Friday, September 7, 2007

Homecoming (Part II)

D +100

Yesterday was a very full day and both me and Ann got pretty wiped out. Here are a few pictures from our last day at MDA.

This is a picture of one of the shuttle buses at MDA. The outside is decorated with art drawn by children in the pediatric cancer wing of the hospital. Of all the ones that we have seen this one was our favorite. Ann was just tickled to bits by the baby lions that are in the second and third windows. They are just unbearably cute and the sight of them would always brighten our day just a little.

We stopped in the leukemia clinic to say goodbye to Dr. Thomas, who we unfortunately didn't get to see. That was a little disappointing, but the visit was not a complete waste as we were surprised to hear "Hey there little lady" from a stranger in a cowboy hat sitting in the waiting room.

As the stranger tipped his hat, just like in the movies, we could see that was Mr. Clark who we had the pleasure of meeting before Ann went in for transplant. The last time we ran into him was months ago when he was roping fake calves in the parking lot of our apartment complex just as he finished his treatment for AML. Mr. Clark was in for his routine check up and he looks a thousand times stronger than he did a couple of months ago.

After saying our goodbyes to the kind and dedicated staff at MDA who helped save Ann's life it was time to us to leave Houston and return to Baton Rouge. Ann made good on her promise to make the drive herself. You may not be able to tell it from the picture, but Ann is super excited to be on the open road and free once again.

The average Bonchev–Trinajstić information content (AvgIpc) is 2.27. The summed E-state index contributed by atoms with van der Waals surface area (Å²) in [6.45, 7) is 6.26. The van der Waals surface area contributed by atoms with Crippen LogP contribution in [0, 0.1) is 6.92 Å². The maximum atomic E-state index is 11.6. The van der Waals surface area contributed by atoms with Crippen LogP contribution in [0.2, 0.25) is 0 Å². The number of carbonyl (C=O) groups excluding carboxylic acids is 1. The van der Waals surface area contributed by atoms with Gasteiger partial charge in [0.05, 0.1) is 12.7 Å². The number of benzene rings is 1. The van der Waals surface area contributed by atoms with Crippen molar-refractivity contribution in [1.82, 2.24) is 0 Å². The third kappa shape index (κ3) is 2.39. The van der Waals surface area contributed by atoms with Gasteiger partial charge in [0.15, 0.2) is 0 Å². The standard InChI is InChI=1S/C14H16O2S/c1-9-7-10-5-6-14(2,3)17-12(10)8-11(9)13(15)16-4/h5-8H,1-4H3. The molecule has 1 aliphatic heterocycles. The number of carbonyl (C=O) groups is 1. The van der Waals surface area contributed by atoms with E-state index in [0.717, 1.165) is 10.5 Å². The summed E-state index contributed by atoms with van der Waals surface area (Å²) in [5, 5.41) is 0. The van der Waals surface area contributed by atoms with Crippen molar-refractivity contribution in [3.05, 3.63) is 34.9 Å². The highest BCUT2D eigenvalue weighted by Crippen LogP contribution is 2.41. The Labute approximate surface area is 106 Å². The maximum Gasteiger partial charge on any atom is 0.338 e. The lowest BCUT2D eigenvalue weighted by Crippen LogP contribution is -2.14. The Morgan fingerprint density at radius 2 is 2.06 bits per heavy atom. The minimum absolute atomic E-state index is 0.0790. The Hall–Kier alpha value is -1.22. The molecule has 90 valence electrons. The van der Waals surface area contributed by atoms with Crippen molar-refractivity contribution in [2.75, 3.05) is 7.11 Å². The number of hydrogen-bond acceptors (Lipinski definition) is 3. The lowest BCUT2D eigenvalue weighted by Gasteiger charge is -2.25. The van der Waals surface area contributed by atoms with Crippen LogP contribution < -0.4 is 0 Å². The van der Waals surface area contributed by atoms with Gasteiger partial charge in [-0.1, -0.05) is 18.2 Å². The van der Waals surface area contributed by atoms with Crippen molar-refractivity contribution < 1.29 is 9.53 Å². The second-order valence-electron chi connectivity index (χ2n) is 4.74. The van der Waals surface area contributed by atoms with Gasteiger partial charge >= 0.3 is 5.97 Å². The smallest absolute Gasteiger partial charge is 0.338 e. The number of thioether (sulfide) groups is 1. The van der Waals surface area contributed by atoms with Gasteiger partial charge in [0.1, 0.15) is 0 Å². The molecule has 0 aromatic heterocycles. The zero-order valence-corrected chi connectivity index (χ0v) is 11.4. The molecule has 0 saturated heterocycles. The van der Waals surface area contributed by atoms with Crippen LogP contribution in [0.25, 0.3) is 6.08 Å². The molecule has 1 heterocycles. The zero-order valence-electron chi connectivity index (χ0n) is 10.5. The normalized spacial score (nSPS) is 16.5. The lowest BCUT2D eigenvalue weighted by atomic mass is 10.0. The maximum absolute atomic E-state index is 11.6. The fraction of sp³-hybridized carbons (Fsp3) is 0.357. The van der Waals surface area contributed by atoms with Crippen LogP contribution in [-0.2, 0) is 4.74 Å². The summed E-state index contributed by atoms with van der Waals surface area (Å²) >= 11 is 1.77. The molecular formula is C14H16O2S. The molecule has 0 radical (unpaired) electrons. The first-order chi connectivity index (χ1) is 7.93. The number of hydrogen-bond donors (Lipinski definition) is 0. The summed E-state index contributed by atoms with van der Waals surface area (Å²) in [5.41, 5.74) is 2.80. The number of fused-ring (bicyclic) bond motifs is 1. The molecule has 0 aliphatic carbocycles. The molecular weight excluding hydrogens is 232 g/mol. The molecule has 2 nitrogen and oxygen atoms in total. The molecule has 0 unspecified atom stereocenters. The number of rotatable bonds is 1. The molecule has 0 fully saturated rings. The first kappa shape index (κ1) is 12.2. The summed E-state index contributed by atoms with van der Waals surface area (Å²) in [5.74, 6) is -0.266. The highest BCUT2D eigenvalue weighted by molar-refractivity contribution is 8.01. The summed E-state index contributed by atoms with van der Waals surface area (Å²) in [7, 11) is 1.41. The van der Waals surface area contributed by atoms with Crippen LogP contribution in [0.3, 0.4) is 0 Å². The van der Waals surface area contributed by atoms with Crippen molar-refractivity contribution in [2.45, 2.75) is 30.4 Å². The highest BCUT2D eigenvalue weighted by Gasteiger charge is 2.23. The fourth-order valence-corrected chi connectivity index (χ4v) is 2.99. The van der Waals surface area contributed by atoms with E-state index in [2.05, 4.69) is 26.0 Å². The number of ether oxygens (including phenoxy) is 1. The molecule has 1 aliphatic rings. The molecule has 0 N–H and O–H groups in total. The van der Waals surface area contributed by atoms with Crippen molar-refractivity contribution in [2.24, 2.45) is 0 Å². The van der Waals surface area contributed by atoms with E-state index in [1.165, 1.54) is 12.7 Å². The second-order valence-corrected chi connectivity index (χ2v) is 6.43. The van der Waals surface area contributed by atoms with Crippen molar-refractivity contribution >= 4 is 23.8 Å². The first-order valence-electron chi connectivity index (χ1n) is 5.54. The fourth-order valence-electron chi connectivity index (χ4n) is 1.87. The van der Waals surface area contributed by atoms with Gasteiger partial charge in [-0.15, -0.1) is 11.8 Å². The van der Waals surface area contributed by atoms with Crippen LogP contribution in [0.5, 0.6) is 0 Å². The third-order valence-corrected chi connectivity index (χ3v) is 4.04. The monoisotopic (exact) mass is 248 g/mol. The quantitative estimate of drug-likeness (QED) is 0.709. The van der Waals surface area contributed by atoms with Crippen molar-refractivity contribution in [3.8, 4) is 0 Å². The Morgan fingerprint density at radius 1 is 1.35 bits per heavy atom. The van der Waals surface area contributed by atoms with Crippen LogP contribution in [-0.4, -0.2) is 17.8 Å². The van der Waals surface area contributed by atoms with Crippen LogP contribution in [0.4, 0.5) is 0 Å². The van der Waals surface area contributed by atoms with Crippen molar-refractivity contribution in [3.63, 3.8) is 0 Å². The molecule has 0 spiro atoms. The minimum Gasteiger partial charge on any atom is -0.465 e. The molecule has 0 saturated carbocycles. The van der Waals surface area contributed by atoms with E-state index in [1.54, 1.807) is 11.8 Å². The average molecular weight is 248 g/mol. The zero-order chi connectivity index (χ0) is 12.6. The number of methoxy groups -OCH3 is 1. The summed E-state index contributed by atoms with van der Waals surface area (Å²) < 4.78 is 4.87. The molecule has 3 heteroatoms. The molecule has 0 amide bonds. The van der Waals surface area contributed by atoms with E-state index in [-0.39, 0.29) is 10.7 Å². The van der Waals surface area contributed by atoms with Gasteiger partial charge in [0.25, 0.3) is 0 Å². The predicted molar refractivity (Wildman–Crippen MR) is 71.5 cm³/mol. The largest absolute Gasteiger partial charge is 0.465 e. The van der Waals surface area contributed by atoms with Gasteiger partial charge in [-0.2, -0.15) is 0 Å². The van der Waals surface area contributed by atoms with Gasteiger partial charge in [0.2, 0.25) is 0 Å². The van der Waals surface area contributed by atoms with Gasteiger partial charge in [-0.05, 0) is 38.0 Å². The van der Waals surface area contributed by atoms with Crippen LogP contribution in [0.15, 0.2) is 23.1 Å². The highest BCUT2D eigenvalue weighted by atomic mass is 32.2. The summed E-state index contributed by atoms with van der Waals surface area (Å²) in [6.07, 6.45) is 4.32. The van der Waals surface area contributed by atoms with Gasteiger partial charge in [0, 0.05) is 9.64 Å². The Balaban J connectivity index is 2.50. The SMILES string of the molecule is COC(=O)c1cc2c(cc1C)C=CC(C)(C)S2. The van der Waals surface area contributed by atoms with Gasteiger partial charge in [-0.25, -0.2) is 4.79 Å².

She did pretty well considering she had not driven on the interstate in almost a year. Houston traffic didn't phase her a bit, nor did the cruddy weather. Any after six hours of straight driving we arrived at the Mississippi River.

While Cake's Fashion Nugget played in the back ground the skyline of our home town gradually crept above the gray concrete and steel ribbon of the Mississippi River Bridge. We have driven I-10 through Baton Rouge almost everyday of our lives, but this time what was an otherwise mundane experience was enchanting. Ann remarked to me that she had almost forgotten that this place even existed.

When we finally arrived at my Mom's house it was turning dark and we had only enough energy to unpack our car, make a quick blog post and turn in for the night. i would have liked it if we had started the next day off full of energy and bounce, but no such luck. We slept until almost noon and I at least felt like I had been hit by a semi truck when I woke.

Shortly after waking up we received a call from the BMT Research Nurse at MDA. Which was a total shock, and we where half expecting to hear her say "Oops, we made a mistake. You need to come back to Houston". As it turns out all she was doing was calling to check in on Ann and see if we had made an appointment with our local Hematologist (we have).